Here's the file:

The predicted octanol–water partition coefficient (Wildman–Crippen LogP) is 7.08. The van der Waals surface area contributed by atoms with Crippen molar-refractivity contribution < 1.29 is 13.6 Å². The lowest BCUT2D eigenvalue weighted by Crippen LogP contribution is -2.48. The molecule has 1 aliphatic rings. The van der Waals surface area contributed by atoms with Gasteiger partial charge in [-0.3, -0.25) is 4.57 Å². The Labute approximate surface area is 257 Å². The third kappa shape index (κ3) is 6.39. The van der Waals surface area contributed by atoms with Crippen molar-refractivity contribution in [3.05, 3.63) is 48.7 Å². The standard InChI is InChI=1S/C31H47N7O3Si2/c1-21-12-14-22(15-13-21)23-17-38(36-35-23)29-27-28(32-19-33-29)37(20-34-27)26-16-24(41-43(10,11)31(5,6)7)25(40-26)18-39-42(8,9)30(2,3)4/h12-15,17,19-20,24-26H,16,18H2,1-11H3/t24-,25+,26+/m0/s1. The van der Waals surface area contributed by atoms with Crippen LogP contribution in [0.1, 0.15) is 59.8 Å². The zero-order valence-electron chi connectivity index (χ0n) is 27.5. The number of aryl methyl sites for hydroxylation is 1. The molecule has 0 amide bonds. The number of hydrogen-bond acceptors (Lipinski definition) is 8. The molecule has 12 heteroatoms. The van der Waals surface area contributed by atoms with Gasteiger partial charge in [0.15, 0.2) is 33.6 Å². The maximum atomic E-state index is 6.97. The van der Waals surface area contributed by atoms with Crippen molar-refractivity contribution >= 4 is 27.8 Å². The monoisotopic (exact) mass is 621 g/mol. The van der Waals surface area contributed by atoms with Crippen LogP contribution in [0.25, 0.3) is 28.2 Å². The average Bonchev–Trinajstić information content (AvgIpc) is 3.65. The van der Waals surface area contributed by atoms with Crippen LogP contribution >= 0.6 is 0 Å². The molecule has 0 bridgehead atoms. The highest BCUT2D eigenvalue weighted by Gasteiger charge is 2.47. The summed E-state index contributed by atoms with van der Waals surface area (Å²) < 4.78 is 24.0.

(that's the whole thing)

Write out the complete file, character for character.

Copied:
The predicted octanol–water partition coefficient (Wildman–Crippen LogP) is 7.08. The van der Waals surface area contributed by atoms with Crippen molar-refractivity contribution < 1.29 is 13.6 Å². The lowest BCUT2D eigenvalue weighted by Crippen LogP contribution is -2.48. The molecule has 1 aliphatic rings. The van der Waals surface area contributed by atoms with Gasteiger partial charge in [-0.3, -0.25) is 4.57 Å². The Labute approximate surface area is 257 Å². The third kappa shape index (κ3) is 6.39. The van der Waals surface area contributed by atoms with Crippen molar-refractivity contribution in [3.05, 3.63) is 48.7 Å². The standard InChI is InChI=1S/C31H47N7O3Si2/c1-21-12-14-22(15-13-21)23-17-38(36-35-23)29-27-28(32-19-33-29)37(20-34-27)26-16-24(41-43(10,11)31(5,6)7)25(40-26)18-39-42(8,9)30(2,3)4/h12-15,17,19-20,24-26H,16,18H2,1-11H3/t24-,25+,26+/m0/s1. The van der Waals surface area contributed by atoms with Crippen LogP contribution in [0.1, 0.15) is 59.8 Å². The zero-order valence-electron chi connectivity index (χ0n) is 27.5. The number of aryl methyl sites for hydroxylation is 1. The molecule has 0 amide bonds. The number of hydrogen-bond acceptors (Lipinski definition) is 8. The molecule has 12 heteroatoms. The van der Waals surface area contributed by atoms with Gasteiger partial charge in [0.15, 0.2) is 33.6 Å². The maximum atomic E-state index is 6.97. The van der Waals surface area contributed by atoms with Crippen molar-refractivity contribution >= 4 is 27.8 Å². The monoisotopic (exact) mass is 621 g/mol. The van der Waals surface area contributed by atoms with Crippen LogP contribution in [0.25, 0.3) is 28.2 Å². The average Bonchev–Trinajstić information content (AvgIpc) is 3.65. The van der Waals surface area contributed by atoms with Crippen LogP contribution >= 0.6 is 0 Å². The molecule has 0 bridgehead atoms. The highest BCUT2D eigenvalue weighted by Gasteiger charge is 2.47. The summed E-state index contributed by atoms with van der Waals surface area (Å²) < 4.78 is 24.0.